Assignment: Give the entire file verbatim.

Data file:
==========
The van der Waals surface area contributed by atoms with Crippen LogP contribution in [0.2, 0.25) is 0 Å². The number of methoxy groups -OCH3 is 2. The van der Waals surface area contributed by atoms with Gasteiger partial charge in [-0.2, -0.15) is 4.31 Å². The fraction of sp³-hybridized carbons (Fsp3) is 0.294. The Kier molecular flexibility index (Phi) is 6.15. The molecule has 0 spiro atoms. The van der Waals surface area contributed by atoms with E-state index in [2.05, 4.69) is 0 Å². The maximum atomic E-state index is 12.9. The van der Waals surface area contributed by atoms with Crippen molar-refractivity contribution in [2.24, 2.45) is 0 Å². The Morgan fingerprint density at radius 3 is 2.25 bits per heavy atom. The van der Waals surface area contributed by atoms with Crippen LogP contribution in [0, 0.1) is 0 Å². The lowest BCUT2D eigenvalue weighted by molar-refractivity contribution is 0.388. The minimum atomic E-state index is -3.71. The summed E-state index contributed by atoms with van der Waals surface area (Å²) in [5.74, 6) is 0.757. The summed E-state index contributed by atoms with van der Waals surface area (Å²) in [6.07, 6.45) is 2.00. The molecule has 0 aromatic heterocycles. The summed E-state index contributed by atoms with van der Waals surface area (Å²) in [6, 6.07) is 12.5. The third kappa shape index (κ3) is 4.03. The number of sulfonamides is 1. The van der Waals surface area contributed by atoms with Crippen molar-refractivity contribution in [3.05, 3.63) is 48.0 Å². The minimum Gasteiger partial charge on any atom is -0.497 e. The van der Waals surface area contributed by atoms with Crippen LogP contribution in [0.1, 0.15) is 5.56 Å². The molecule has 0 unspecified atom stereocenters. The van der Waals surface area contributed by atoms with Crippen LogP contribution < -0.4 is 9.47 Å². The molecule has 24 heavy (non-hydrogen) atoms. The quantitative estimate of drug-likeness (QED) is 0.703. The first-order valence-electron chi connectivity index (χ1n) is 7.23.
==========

The van der Waals surface area contributed by atoms with Crippen LogP contribution in [0.2, 0.25) is 0 Å². The number of methoxy groups -OCH3 is 2. The van der Waals surface area contributed by atoms with Gasteiger partial charge in [-0.2, -0.15) is 4.31 Å². The fraction of sp³-hybridized carbons (Fsp3) is 0.294. The Kier molecular flexibility index (Phi) is 6.15. The molecule has 0 spiro atoms. The van der Waals surface area contributed by atoms with E-state index in [2.05, 4.69) is 0 Å². The maximum atomic E-state index is 12.9. The van der Waals surface area contributed by atoms with Crippen molar-refractivity contribution in [2.24, 2.45) is 0 Å². The Morgan fingerprint density at radius 3 is 2.25 bits per heavy atom. The van der Waals surface area contributed by atoms with Crippen LogP contribution in [0, 0.1) is 0 Å². The lowest BCUT2D eigenvalue weighted by molar-refractivity contribution is 0.388. The minimum atomic E-state index is -3.71. The summed E-state index contributed by atoms with van der Waals surface area (Å²) in [5.74, 6) is 0.757. The summed E-state index contributed by atoms with van der Waals surface area (Å²) in [6.07, 6.45) is 2.00. The molecule has 0 aromatic heterocycles. The summed E-state index contributed by atoms with van der Waals surface area (Å²) in [6, 6.07) is 12.5. The third kappa shape index (κ3) is 4.03. The number of sulfonamides is 1. The van der Waals surface area contributed by atoms with Crippen molar-refractivity contribution in [3.05, 3.63) is 48.0 Å². The minimum Gasteiger partial charge on any atom is -0.497 e. The van der Waals surface area contributed by atoms with Crippen LogP contribution in [0.1, 0.15) is 5.56 Å². The molecule has 0 unspecified atom stereocenters. The van der Waals surface area contributed by atoms with Crippen LogP contribution < -0.4 is 9.47 Å². The molecule has 24 heavy (non-hydrogen) atoms. The quantitative estimate of drug-likeness (QED) is 0.703. The first-order valence-electron chi connectivity index (χ1n) is 7.23.